A market like we face today reminds us why every investor should always have a well-developed IPS in place.  No commander wants to develop a strategy after the conflict has already started.  An agreed-upon IPS created with an experienced, battle-tested advisor can prevent you from making decisions that “feel” right at the time, but ultimately could turn out to be significant mistakes; like selling at a market bottom or buying too much of one stock or one sector, for example.

Creating, following, referencing and evolving IPS documents is an invaluable part of the fiduciary process with our clients at Budros, Ruhlin & Roe.  Remember, you can’t control the market and it can be very difficult to control your emotions, but you can control your investment decisions. An IPS is the most effective tool in unpredictable markets.  We stand ready to help you put one in place.

Michael Kline, CFP®

Senior Wealth Manager

CARES Act Translation for Business Owners

Coronavirus, Aid, Relief and Economic Security (CARES) Act

Congress and the President designed provisions of the CARES Act to provide approximately $877 billion of relief to businesses. Since this is the largest relief package in the history of the United States, we wanted to provide a CARES Act translation for business owners. You’ll find the most relevant provisions summarized below to assist in determining applicability to your circumstances.

Key CARES Act provisions for business owners could be instrumental for recovery during our country’s current crisis. There will likely be a combination of relief options for consideration.

Refundable Employee Retention Credit

The CARES Act provides a refundable payroll tax credit to impacted employers who continue to pay employees their wages. The refundable tax credit is equal to 50 percent of the qualified wages paid by an eligible employer to an employee from March 13, 2020 to December 31, 2020. The maximum amount of wages eligible to be considered for the credit is $10,000 per employee.

Eligibility: The employer must have either:

  • Suspended or reduced business operations due to a government order regarding COVID-19; or
  • Sustain a 50% or more decline in gross receipts for the comparable calendar quarter from 2020 to 2019. Once eligible, the employer remains eligible for succeeding quarters until gross receipts during a calendar quarter are 80% or more of the gross receipts in the comparable calendar quarter in the preceding year. The credit is also available to certain tax-exempt organizations.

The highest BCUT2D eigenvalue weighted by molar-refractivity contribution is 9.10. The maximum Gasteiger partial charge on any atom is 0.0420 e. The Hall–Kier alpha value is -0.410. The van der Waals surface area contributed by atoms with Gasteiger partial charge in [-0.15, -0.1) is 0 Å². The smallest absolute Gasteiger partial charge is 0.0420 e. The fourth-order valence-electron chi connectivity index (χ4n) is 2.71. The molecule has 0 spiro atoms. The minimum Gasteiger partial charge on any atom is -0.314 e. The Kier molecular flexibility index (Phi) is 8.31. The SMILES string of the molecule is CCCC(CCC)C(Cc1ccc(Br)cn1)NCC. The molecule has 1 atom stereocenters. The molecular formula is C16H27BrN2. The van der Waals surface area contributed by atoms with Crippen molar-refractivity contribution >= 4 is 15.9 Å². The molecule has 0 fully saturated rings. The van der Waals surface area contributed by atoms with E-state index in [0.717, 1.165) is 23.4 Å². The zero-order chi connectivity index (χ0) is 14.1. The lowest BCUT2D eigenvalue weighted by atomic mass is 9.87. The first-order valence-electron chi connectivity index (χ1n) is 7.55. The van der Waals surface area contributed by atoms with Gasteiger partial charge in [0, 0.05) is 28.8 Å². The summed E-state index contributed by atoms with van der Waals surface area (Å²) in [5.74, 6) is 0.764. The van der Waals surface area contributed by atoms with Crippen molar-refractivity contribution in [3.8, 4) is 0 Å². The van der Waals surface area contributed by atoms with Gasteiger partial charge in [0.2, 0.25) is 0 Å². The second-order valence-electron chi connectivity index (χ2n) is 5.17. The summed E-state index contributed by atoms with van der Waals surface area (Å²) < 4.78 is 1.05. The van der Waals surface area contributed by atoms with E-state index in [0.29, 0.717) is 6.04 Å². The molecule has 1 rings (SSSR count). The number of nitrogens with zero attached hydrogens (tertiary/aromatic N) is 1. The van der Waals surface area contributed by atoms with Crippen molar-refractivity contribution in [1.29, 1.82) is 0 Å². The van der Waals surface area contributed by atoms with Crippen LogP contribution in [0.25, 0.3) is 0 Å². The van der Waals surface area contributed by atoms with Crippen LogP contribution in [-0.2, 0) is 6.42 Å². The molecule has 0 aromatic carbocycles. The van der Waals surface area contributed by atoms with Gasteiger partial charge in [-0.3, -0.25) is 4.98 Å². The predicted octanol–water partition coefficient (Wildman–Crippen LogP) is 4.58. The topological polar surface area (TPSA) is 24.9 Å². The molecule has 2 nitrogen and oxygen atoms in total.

The credit must be reduced by any credits claimed under the Families First Coronavirus Response Act which provides paid sick leave and paid family and medical leave.

Delay of Employer Payroll Tax Payments

The CARES Act allows employers (and self-employed individuals) to defer payment of the 6.2 percent employer-side Social Security payroll tax, effective for wages paid between the March 13, 2020 and December 31, 2020. Payment ultimately would be due in equal parts on December 31, 2021, and December 31, 2022.

Net Operating Loss Carryback Allowed

The CARES Act allows taxpayers to carry back net operating losses (NOLs) arising in 2018, 2019, and 2020 to the five prior tax years. NOLs incurred in these years can fully offset prior-year taxable income or be carried forward. These provisions change the Tax Cut and Jobs Act (TCJA), which generally eliminated all carrybacks and provided that the NOLs arising in years beginning after December 31, 2017 are only carried forward and deductible against only 80 percent of taxable income.

Enhanced Refundability of Previously Generated AMT Credits

The TCJA repealed the corporate alternative minimum tax (AMT) but continued to allow corporations to recover previously generated AMT credits against regular tax before 2022. The CARES Act generally enables corporations to accelerate any remaining AMT credits they have not yet utilized into 2019.

Enhanced Interest Deductibility

The TCJA generally limited the deduction for business interest expense to business interest income plus a threshold amount of 30 percent of “adjusted taxable income” (a defined term). The CARES Act provides that, for 2019 and 2020, the percentage of adjusted taxable income threshold would be increased from 30 percent to 50 percent. The CARES Act also provides special rules for deductibility of interest expense for partnerships. This provision also allows businesses to use their adjusted taxable income from 2019 in tax year 2020 in order to deduct more interest.

TCJA Technical Correction for Qualified Improvement Property

The TCJA inadvertently failed to define qualified improvement property (i.e. leasehold improvements) as 15-year property for MACRS depreciation purposes resulting in a 39-year depreciation period. The CARES Act corrects this mistake and classifies qualified improvement property as 15-year property and eligible for current law 100 percent bonus depreciation. This correction is retroactive to the effective date of the TCJA, so a refund could be claimed for property placed in service dating back to 2018.